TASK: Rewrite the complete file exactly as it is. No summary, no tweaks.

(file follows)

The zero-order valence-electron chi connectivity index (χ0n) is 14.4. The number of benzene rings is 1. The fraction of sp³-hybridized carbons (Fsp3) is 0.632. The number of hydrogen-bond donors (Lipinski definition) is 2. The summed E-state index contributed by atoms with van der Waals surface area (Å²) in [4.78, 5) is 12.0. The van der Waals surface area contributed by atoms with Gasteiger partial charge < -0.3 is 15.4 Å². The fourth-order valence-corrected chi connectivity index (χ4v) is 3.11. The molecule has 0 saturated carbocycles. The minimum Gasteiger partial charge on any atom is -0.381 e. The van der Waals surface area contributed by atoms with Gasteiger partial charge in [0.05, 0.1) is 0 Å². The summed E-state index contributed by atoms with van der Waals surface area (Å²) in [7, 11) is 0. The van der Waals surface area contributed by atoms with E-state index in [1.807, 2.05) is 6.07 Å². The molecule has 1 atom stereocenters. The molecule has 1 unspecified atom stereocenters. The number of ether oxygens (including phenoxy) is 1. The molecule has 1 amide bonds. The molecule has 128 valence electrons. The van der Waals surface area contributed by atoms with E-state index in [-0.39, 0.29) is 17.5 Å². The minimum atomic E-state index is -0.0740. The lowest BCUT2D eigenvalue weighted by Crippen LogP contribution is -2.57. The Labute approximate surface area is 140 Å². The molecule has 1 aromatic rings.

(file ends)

The zero-order valence-electron chi connectivity index (χ0n) is 14.4. The number of benzene rings is 1. The fraction of sp³-hybridized carbons (Fsp3) is 0.632. The number of hydrogen-bond donors (Lipinski definition) is 2. The summed E-state index contributed by atoms with van der Waals surface area (Å²) in [4.78, 5) is 12.0. The van der Waals surface area contributed by atoms with Gasteiger partial charge < -0.3 is 15.4 Å². The fourth-order valence-corrected chi connectivity index (χ4v) is 3.11. The molecule has 0 saturated carbocycles. The minimum Gasteiger partial charge on any atom is -0.381 e. The van der Waals surface area contributed by atoms with Gasteiger partial charge in [0.05, 0.1) is 0 Å². The summed E-state index contributed by atoms with van der Waals surface area (Å²) in [7, 11) is 0. The van der Waals surface area contributed by atoms with E-state index in [1.807, 2.05) is 6.07 Å². The molecule has 1 atom stereocenters. The molecule has 1 unspecified atom stereocenters. The number of ether oxygens (including phenoxy) is 1. The molecule has 1 amide bonds. The molecule has 128 valence electrons. The van der Waals surface area contributed by atoms with E-state index in [-0.39, 0.29) is 17.5 Å². The minimum atomic E-state index is -0.0740. The lowest BCUT2D eigenvalue weighted by Crippen LogP contribution is -2.57. The Labute approximate surface area is 140 Å². The molecule has 1 aromatic rings.